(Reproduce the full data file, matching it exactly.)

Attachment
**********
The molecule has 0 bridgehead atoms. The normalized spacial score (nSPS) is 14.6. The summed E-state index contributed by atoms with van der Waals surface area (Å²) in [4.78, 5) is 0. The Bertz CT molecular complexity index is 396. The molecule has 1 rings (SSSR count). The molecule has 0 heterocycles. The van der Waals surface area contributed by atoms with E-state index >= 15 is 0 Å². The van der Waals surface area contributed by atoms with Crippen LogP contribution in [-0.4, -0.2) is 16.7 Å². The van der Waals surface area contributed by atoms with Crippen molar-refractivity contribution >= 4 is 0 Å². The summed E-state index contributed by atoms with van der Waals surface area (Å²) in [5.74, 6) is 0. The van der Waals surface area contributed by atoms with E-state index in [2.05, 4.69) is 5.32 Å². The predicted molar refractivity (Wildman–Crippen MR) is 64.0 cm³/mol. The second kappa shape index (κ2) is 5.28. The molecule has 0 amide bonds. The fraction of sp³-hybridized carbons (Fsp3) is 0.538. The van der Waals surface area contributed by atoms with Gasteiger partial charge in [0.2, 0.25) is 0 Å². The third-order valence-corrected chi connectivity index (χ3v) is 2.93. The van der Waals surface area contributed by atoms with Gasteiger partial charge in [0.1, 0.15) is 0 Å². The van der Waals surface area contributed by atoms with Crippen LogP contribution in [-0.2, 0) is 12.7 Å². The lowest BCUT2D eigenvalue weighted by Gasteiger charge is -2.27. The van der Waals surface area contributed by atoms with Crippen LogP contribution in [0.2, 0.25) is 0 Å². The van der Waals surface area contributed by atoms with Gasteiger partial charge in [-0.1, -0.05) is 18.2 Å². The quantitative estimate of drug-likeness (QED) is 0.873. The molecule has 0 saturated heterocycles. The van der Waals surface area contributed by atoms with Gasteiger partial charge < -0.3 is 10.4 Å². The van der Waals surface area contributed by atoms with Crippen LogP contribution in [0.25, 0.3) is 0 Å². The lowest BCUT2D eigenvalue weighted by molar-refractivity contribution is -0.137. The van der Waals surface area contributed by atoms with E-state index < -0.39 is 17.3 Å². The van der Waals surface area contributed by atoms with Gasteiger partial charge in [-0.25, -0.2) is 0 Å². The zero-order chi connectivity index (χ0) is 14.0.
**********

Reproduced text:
The molecule has 0 bridgehead atoms. The normalized spacial score (nSPS) is 14.6. The summed E-state index contributed by atoms with van der Waals surface area (Å²) in [4.78, 5) is 0. The Bertz CT molecular complexity index is 396. The molecule has 1 rings (SSSR count). The molecule has 0 heterocycles. The van der Waals surface area contributed by atoms with E-state index >= 15 is 0 Å². The van der Waals surface area contributed by atoms with Crippen LogP contribution in [-0.4, -0.2) is 16.7 Å². The van der Waals surface area contributed by atoms with Crippen molar-refractivity contribution >= 4 is 0 Å². The summed E-state index contributed by atoms with van der Waals surface area (Å²) in [5.74, 6) is 0. The van der Waals surface area contributed by atoms with E-state index in [2.05, 4.69) is 5.32 Å². The predicted molar refractivity (Wildman–Crippen MR) is 64.0 cm³/mol. The second kappa shape index (κ2) is 5.28. The molecule has 0 amide bonds. The fraction of sp³-hybridized carbons (Fsp3) is 0.538. The van der Waals surface area contributed by atoms with Gasteiger partial charge in [0.2, 0.25) is 0 Å². The third-order valence-corrected chi connectivity index (χ3v) is 2.93. The van der Waals surface area contributed by atoms with Gasteiger partial charge in [0.1, 0.15) is 0 Å². The van der Waals surface area contributed by atoms with Crippen LogP contribution in [-0.2, 0) is 12.7 Å². The lowest BCUT2D eigenvalue weighted by Gasteiger charge is -2.27. The van der Waals surface area contributed by atoms with Crippen LogP contribution in [0.2, 0.25) is 0 Å². The van der Waals surface area contributed by atoms with Gasteiger partial charge in [-0.1, -0.05) is 18.2 Å². The quantitative estimate of drug-likeness (QED) is 0.873. The molecule has 0 saturated heterocycles. The van der Waals surface area contributed by atoms with Gasteiger partial charge < -0.3 is 10.4 Å². The van der Waals surface area contributed by atoms with Crippen LogP contribution in [0.25, 0.3) is 0 Å². The lowest BCUT2D eigenvalue weighted by molar-refractivity contribution is -0.137. The van der Waals surface area contributed by atoms with E-state index < -0.39 is 17.3 Å². The van der Waals surface area contributed by atoms with Gasteiger partial charge in [-0.25, -0.2) is 0 Å². The zero-order chi connectivity index (χ0) is 14.0.